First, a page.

Breakthrough objectives are things that the company is currently not doing or measuring; however, hitting them provides the company a sustainable competitive advantage. Your leadership team should have no idea how to attain it. The objectives should be audacious in nature. While people will automatically think “No way, no how,” as Wayne Gretzky stated, “You miss 100% of the shots you don’t take.”

    To identify these objectives, you must put yourself in the shoes of owners, guests, and employees (yes, I said employees). What are those things that no one else is doing that if you executed on would have them banging down your doors to have their property in your program, come stay in one of the properties that you represent, or come work for you? Is it in the area of communications, service offerings, operational execution, or workplace environment? (Hint: Most likely, it is a mix of all these.)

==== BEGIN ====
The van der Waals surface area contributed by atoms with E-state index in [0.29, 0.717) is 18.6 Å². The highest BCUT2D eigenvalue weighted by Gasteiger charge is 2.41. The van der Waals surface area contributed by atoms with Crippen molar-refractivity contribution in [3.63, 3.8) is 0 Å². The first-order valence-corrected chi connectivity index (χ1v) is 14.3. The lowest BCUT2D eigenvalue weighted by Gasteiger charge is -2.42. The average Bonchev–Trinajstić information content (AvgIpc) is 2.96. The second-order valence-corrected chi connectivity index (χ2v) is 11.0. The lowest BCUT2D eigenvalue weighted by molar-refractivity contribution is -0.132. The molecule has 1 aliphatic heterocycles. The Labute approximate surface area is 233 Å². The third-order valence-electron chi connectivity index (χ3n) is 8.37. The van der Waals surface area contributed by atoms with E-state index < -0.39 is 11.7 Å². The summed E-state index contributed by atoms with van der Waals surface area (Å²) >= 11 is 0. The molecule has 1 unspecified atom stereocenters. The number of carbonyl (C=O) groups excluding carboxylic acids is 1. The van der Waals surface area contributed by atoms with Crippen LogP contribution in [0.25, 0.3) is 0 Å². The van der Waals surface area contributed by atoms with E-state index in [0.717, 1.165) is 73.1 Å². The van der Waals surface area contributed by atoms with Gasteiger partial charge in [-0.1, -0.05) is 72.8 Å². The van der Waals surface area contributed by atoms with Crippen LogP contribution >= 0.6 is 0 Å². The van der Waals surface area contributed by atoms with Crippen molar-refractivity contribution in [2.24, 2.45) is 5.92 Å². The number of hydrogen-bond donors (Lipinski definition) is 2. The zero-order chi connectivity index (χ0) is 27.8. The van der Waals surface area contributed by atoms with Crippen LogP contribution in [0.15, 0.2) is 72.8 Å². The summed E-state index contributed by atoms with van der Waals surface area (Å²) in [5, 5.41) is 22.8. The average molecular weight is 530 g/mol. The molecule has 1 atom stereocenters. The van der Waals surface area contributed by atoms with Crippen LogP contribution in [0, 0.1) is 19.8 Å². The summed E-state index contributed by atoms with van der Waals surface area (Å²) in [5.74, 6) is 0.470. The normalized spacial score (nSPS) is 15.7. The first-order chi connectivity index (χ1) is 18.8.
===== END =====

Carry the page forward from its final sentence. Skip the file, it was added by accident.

In our industry, excellent communication is critical and needs to be quick, concise, and consistent. What if your breakthrough objective was to respond to all communications within three minutes on average? Your first thought might be, “Impossible.” This leads you to the next step for the annual objective.

    2. Determine the Annual Objectives

    The annual objective will require discussion and perhaps some investigation or analysis. It may be a subset of the breakthrough objective but significant enough to move the needle. It is important that they are SMART objectives (specific, measurable, attainable, realistic, and time bound). Sometimes they may be foundational—for example, the need to develop a measurement tool that is currently not in use or not available.